Today is Particularly Preposterous Packaging Day. On this day, we celebrate some of the more silly and ludicrous packaging that has been delivered over the last 12 months.
Examples of preposterous packaging might include:
- Over-packaging; when small items such as batteries are delivered in containers suitable for larger items such as desktop computers. They usually require a lot of bubble wrap or loose fill to secure the contents
- Packaging with the wrong name on
- Needless packaging; when products are wrapped but don’t need to be
- Packaging with too much protection
- Packaging with unusual translations from different languages.
Bad packaging can be funny to some, but for businesses who receive or deliver items in packaging that is completely inappropriate, it can be a strain on costs and customer relationships.
We’ve taken a look at some of the most preposterous packaging that might affect the relationship you have with your customers, and some ways to prevent these from happening:
One of the most popular examples of preposterous packaging is when items are delivered in a box or container that is far too big for the product inside.
Using excessive protective packaging (such as bubble wrap or loose fill) can often mean that a business is not being environmentally-responsible. There are different definitions of what exactly constitutes environmentally-friendly packaging, but one common theme across government and industry guidelines is that manufacturers should use no more than the minimum amount of packaging required to safely transport the goods inside.
Over-packaging can also be expensive for businesses, as using more materials than needed means spending more than is needed on packaging.
Ordering the right size box and correct amount of protection is easy, and there are simple tools available online that can help, such as Rajapack’s Box Selector.
Effective packaging must properly convey what the box contains. In order for customers to trust a company they are buying from it is crucial that they get what they expected when they open and use the product.
Packaging is a great way of strengthening the brand and separating your product from the others on the shelf.
If the majority of the packaging you use is transit, this may not be a big issue for you. A lot of transit packaging is single colour (such as brown or white cardboard) with little in the way of description on it. Using materials such as custom packaging tape can help to strengthen your brand and customer communication.
A good example of unnecessary packaging is when items are packaged individually, when they could have been grouped together. Avoiding this mistake reassures customers that your business considers the environmental impact of packaging and helps save you money.
It may be the case that bananas stay fresher for longer if they are individually wrapped, but businesses must be mindful that customers are more aware of their responsibilities to the environment. This can play a large role in who they choose to do business with; blatant over-packaging like this can be harmful to a company’s green reputation.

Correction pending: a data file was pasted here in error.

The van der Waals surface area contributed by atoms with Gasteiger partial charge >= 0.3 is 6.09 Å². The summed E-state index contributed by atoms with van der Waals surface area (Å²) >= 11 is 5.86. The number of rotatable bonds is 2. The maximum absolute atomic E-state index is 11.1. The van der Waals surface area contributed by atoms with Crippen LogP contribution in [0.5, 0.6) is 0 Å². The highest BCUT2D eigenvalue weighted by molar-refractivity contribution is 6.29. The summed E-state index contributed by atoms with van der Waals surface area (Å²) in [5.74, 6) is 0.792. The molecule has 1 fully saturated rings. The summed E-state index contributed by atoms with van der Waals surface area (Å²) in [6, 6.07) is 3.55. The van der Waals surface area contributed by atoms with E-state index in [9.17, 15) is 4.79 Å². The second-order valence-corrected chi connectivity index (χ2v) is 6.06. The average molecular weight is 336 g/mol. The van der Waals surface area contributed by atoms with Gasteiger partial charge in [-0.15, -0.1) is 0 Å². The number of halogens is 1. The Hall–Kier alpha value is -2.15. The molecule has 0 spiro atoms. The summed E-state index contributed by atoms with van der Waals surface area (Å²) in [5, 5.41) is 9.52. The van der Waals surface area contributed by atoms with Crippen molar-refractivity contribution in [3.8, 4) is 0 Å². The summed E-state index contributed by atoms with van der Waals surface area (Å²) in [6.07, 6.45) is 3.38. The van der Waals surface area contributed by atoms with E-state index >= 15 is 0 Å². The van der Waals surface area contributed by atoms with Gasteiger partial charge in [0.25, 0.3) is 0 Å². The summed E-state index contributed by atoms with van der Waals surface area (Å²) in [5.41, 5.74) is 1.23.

Packaging that is not user friendly
As well as protecting and securing the contents, packaging has to be user friendly, such as having no jagged or sharp edges, and with clear labels or handling instructions (such as ‘this way up’).Packaging is also not user friendly if the customer has difficulty getting to the products inside. A great example of this is when scissors are packed in Blister packs which require scissors to open.
Customers want to buy from a company again if they are satisfied with both the product and the service they receive. Their experience of the product starts from the moment they receive the package, so it’s vital that they have a good experience when opening their product.
Packaging that makes sense
Particularly Preposterous Packaging Day started out as a light-hearted look at some of the more ill-conceived packaging that customers receive. On a serious note though, customers do take note of the quality of packaging they receive, and this can affect future buying decisions around who they do business with. Packaging effects the decision regarding repeat purchase.
At Rajapack, we offer expert advice to our customers on the correct type of packaging they use to make sure that their packaging is fit for purpose.
Fit for purpose might include factors such as the size of container, strength of material and environmental impact of the packaging among others.
Packaging that is fit for purpose will save money, time and the environment, which will result in happy employees as well as customers. If you have any great examples of Particularly Preposterous Packaging, drop them in the comments box below!